The prior art teaching of the preparation and use of compositions providing the slow release of an active compound from a carrier is basically concerned with the release of the active substance into the physiologic fluid of the alimentary tract. However, it is generally recognized that the mere presence of an active substance in the gastrointestinal fluids does not, by itself, insure bioavailability. Bioavailability, in a more meaningful sense, is the degree, or amount, to which a drug substance is absorbed to be available to a target tissue site after administration of a unit dosage form.
To be absorbed, and active drug substance must be in solution. The time required for a given proportion of an active drug substance contained in unit dosage form to enter into solution in appropriate physiologic fluids is known as the dissolution. The dissolution time of an active substance from a unit dosage form is determined as the proportion of the amount of active drug substance released from a unit dosage form over a specified time base by a test method conducted under standardized conditions. The physiologic fluids of the gastrointestinal tract are the media for determining dissolution time. The present state of the art recognizes many satisfactory test procedures to measure dissolution time for pharmaceutical compositions, and these test procedures are described in official compendia world wide.
Although there are many diverse factors which influence the dissolution of drug substance from its carrier, the dissolution time determined for a pharmacologically active substance from the specific composition is relatively constant and reproducible. Among the different factors affecting the dissolution time are the surface area of the drug substance presented to the dissolution solvent medium, the pH of the solution, the solubility of the substance in the specific solvent medium, and the driving forces of the saturation concentration of dissolved materials in the solvent medium. Thus, the dissolution concentration of an active drug substance is dynamically modified in its steady state as components are removed from the dissolution medium through absorption across the tissue site. Under physiologic conditions, the saturation level of the dissolved materials is replenished from the dosage form reserve to maintain a relatively uniform and constant dissolution concentration in the solvent medium providing for a steady state absorption.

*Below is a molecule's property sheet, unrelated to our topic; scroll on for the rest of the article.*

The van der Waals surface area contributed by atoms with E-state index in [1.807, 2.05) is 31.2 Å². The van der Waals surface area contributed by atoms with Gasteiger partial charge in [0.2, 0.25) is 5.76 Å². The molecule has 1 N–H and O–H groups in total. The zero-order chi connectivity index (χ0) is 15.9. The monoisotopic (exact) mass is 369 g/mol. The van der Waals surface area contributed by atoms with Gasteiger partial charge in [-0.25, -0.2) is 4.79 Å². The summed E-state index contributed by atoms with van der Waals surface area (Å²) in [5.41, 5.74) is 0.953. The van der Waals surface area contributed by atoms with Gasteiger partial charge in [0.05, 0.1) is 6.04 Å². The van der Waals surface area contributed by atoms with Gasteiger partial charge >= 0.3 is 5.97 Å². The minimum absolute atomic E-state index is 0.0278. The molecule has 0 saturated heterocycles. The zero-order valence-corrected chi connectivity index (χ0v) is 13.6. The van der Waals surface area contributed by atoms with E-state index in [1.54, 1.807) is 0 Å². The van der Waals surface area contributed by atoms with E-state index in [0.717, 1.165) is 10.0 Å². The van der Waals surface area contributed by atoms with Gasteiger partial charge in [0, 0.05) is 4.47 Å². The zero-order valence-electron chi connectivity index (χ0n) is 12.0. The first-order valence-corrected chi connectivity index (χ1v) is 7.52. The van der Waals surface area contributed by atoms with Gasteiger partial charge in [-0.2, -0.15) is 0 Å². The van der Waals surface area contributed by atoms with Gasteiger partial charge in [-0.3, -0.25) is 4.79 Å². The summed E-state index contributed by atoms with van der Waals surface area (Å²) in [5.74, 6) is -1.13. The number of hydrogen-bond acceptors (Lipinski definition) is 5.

The transport across a tissue absorption site of the gastrointestinal tract is influenced by the Donnan osmotic equilibrium forces on both sides of the membrane since the direction of the driving force is the difference between the concentrations of active substance on either side of the membrane, i.e. the amount dissolved in the gastrointestinal fluids and the amount present in the blood. Since the blood levels are constantly being modified by dilution, circulatory changes, tissue storage, metabolic conversion and systemic excretion, the flow of active materials is directed from the gastrointestinal tract into the blood stream.
Notwithstanding the diverse factors influencing both dissolution and absorption of a drub substance a strong correlation has been established between the in-vitro dissolution time determined for a dosage form and the in-vivo bioavailability. This correlation is so firmly established in the art that dissolution time has become generally descriptive of bioavailability potential for the active component of the particular unit dosage composition. In view of this relationship, it is clear that the dissolution time determined for a composition is one of the important fundamental characteristics for consideration when evaluating slow release compositions.
Slow release pharmaceutical compositions have generally been prepared with the sustained release matrix comprising hydroxyalkyl cellulose components and higher aliphatic alcohols as described in U.S. Pat. No. 4,235,870. While such sustained release matrix compositions have constituted a definite advance in the art, improvements in these compositions have been sought, and improvements are particularly required where the active pharmaceutical material is highly water soluble.
It is accordingly a primary object of the present invention to provide for new sustained release bases which extend the time of release of active medicaments incorporated therein.
It is another object of.the present invention to provide new sustained release bases for pharmaceutical compositions which provide extended release time for active medicaments, and which are particularly useful where the active medicament is highly water soluble.